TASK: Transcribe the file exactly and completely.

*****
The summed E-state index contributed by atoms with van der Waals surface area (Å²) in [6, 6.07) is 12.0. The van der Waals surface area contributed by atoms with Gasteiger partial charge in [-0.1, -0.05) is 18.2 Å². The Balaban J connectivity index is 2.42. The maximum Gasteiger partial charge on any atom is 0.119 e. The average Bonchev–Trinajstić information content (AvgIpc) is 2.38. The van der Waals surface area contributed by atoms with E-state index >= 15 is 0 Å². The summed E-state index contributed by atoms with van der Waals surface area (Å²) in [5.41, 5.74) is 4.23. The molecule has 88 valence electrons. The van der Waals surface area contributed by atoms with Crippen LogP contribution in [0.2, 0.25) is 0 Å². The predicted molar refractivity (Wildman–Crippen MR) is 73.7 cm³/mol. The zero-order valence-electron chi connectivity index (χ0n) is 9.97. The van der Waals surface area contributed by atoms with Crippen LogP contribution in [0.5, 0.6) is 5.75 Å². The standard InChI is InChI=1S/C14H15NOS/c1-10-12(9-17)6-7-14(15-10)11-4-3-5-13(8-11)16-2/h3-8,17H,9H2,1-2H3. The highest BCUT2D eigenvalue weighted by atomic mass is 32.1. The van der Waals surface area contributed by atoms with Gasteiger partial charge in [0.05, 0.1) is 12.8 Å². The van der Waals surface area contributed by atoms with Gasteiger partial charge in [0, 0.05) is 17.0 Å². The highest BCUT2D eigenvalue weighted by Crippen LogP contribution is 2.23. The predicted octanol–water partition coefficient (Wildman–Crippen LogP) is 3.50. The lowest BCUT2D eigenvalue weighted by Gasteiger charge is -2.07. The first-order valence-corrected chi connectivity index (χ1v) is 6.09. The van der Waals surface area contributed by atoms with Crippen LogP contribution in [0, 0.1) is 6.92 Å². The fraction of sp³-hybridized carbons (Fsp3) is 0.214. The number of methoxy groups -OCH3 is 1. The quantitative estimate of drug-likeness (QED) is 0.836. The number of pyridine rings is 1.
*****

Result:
The summed E-state index contributed by atoms with van der Waals surface area (Å²) in [6, 6.07) is 12.0. The van der Waals surface area contributed by atoms with Gasteiger partial charge in [-0.1, -0.05) is 18.2 Å². The Balaban J connectivity index is 2.42. The maximum Gasteiger partial charge on any atom is 0.119 e. The average Bonchev–Trinajstić information content (AvgIpc) is 2.38. The van der Waals surface area contributed by atoms with E-state index >= 15 is 0 Å². The summed E-state index contributed by atoms with van der Waals surface area (Å²) in [5.41, 5.74) is 4.23. The molecule has 88 valence electrons. The van der Waals surface area contributed by atoms with Crippen LogP contribution in [0.2, 0.25) is 0 Å². The predicted molar refractivity (Wildman–Crippen MR) is 73.7 cm³/mol. The zero-order valence-electron chi connectivity index (χ0n) is 9.97. The van der Waals surface area contributed by atoms with Crippen LogP contribution in [0.5, 0.6) is 5.75 Å². The standard InChI is InChI=1S/C14H15NOS/c1-10-12(9-17)6-7-14(15-10)11-4-3-5-13(8-11)16-2/h3-8,17H,9H2,1-2H3. The highest BCUT2D eigenvalue weighted by atomic mass is 32.1. The van der Waals surface area contributed by atoms with Gasteiger partial charge in [0.05, 0.1) is 12.8 Å². The van der Waals surface area contributed by atoms with Gasteiger partial charge in [0, 0.05) is 17.0 Å². The highest BCUT2D eigenvalue weighted by Crippen LogP contribution is 2.23. The predicted octanol–water partition coefficient (Wildman–Crippen LogP) is 3.50. The lowest BCUT2D eigenvalue weighted by Gasteiger charge is -2.07. The first-order valence-corrected chi connectivity index (χ1v) is 6.09. The van der Waals surface area contributed by atoms with Crippen LogP contribution in [0, 0.1) is 6.92 Å². The fraction of sp³-hybridized carbons (Fsp3) is 0.214. The number of methoxy groups -OCH3 is 1. The quantitative estimate of drug-likeness (QED) is 0.836. The number of pyridine rings is 1.